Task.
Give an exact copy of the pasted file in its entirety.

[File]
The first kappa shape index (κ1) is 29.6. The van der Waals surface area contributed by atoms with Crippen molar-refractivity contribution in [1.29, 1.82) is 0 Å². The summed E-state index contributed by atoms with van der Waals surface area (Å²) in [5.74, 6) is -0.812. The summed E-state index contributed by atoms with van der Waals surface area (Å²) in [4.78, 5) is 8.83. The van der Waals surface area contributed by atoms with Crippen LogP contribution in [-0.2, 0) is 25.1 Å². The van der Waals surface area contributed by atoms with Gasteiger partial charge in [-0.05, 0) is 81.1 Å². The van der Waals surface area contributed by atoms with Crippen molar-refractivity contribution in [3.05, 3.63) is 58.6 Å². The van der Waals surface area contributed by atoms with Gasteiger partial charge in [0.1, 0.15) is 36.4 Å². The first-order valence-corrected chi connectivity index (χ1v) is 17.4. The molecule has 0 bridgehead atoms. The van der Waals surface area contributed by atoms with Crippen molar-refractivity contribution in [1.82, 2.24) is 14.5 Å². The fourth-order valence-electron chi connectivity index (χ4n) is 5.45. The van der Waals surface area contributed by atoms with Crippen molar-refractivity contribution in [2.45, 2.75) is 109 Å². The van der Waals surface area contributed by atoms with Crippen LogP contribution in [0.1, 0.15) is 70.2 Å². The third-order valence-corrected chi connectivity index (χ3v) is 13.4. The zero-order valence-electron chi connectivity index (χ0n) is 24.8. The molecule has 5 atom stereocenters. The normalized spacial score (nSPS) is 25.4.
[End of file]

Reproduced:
The first kappa shape index (κ1) is 29.6. The van der Waals surface area contributed by atoms with Crippen molar-refractivity contribution in [1.29, 1.82) is 0 Å². The summed E-state index contributed by atoms with van der Waals surface area (Å²) in [5.74, 6) is -0.812. The summed E-state index contributed by atoms with van der Waals surface area (Å²) in [4.78, 5) is 8.83. The van der Waals surface area contributed by atoms with Crippen LogP contribution in [-0.2, 0) is 25.1 Å². The van der Waals surface area contributed by atoms with Gasteiger partial charge in [-0.05, 0) is 81.1 Å². The van der Waals surface area contributed by atoms with Crippen molar-refractivity contribution in [3.05, 3.63) is 58.6 Å². The van der Waals surface area contributed by atoms with Gasteiger partial charge in [0.1, 0.15) is 36.4 Å². The first-order valence-corrected chi connectivity index (χ1v) is 17.4. The molecule has 0 bridgehead atoms. The van der Waals surface area contributed by atoms with Crippen molar-refractivity contribution in [1.82, 2.24) is 14.5 Å². The fourth-order valence-electron chi connectivity index (χ4n) is 5.45. The van der Waals surface area contributed by atoms with Crippen molar-refractivity contribution in [2.45, 2.75) is 109 Å². The van der Waals surface area contributed by atoms with Crippen LogP contribution in [0.1, 0.15) is 70.2 Å². The third-order valence-corrected chi connectivity index (χ3v) is 13.4. The zero-order valence-electron chi connectivity index (χ0n) is 24.8. The molecule has 5 atom stereocenters. The normalized spacial score (nSPS) is 25.4.